Media 101

by Jenny Druckenmiller | March 16, 2016

books_lined_up_iStock_000008605113LargeThe media team has been blogging for a while now. Sometimes we may speak in media tongue. So what does it all really mean? It might help to explain some of this media jargon.

Below I have included some of the most commonly used words in the Media Department. These are just some of the basics. Don’t worry, I’m not going to bore you with the math behind the scenes.

Media 101:

– Ratings: A percentage of households or people tuned into a TV program during a quarter hour.
– CPP (Cost Per Point): The cost to deliver a single rating point.
– GRPs (Gross Rating Points): The total of all ratings from the programs within the order.
– Share: The percentage of TV sets in use or people tuned in to a program.
– CPM (Cost Per Thousand): The cost to deliver to 1,000 households or people.
– Reach: The number of different homes/people exposed to a program or commercial across a certain period of time. It can also be referred to as the cumulative or unduplicated audience.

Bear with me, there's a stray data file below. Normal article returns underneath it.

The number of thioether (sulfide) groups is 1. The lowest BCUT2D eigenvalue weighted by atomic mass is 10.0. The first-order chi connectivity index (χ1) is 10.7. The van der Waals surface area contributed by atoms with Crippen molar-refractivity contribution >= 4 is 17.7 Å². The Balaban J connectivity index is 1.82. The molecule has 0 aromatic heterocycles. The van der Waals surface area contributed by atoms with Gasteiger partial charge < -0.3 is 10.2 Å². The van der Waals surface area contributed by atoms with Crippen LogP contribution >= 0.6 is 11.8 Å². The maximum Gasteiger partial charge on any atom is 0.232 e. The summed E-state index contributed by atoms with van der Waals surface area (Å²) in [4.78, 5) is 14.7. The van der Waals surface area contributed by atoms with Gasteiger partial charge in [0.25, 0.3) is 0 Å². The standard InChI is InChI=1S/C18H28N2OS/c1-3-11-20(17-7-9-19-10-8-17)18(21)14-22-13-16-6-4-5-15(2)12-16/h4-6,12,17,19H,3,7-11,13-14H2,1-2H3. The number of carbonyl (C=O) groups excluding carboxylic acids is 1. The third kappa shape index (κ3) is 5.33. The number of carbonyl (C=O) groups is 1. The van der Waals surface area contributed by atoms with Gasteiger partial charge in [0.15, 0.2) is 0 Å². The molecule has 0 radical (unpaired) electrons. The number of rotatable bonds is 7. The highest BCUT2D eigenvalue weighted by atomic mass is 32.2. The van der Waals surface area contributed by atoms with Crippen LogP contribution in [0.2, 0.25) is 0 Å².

– Frequency: Goes hand-in-hand with Reach. This is number of times an ad is delivered to a specific group.
– Post: This is the Nielsen counted rating points achieved for the programs purchased. Our goal is to achieve 90% of our rating points estimate. Any shortfall is what we refer to as underdelivery (UD.)

All the terms above are pieces that we fit together when we are negotiating your media buys. We not only negotiate the cost but the rating points for each program. Using the industry terminology allows us to compare apples to apples when speaking to station reps. It also helps us hold stations accountable– they know what we expect and they are better able to deliver when expectations are set from the beginning.

Of course, all the numbers are important, but they are only a few pieces of the puzzle when we put together your buys. We also expect a certain level of station performance based on the response you receive and we keep tabs on those metrics as well. Each decision is made with response in mind. Ultimately, call volume is our end goal.

Source: Pocket Guide to TV Terms – Nielsen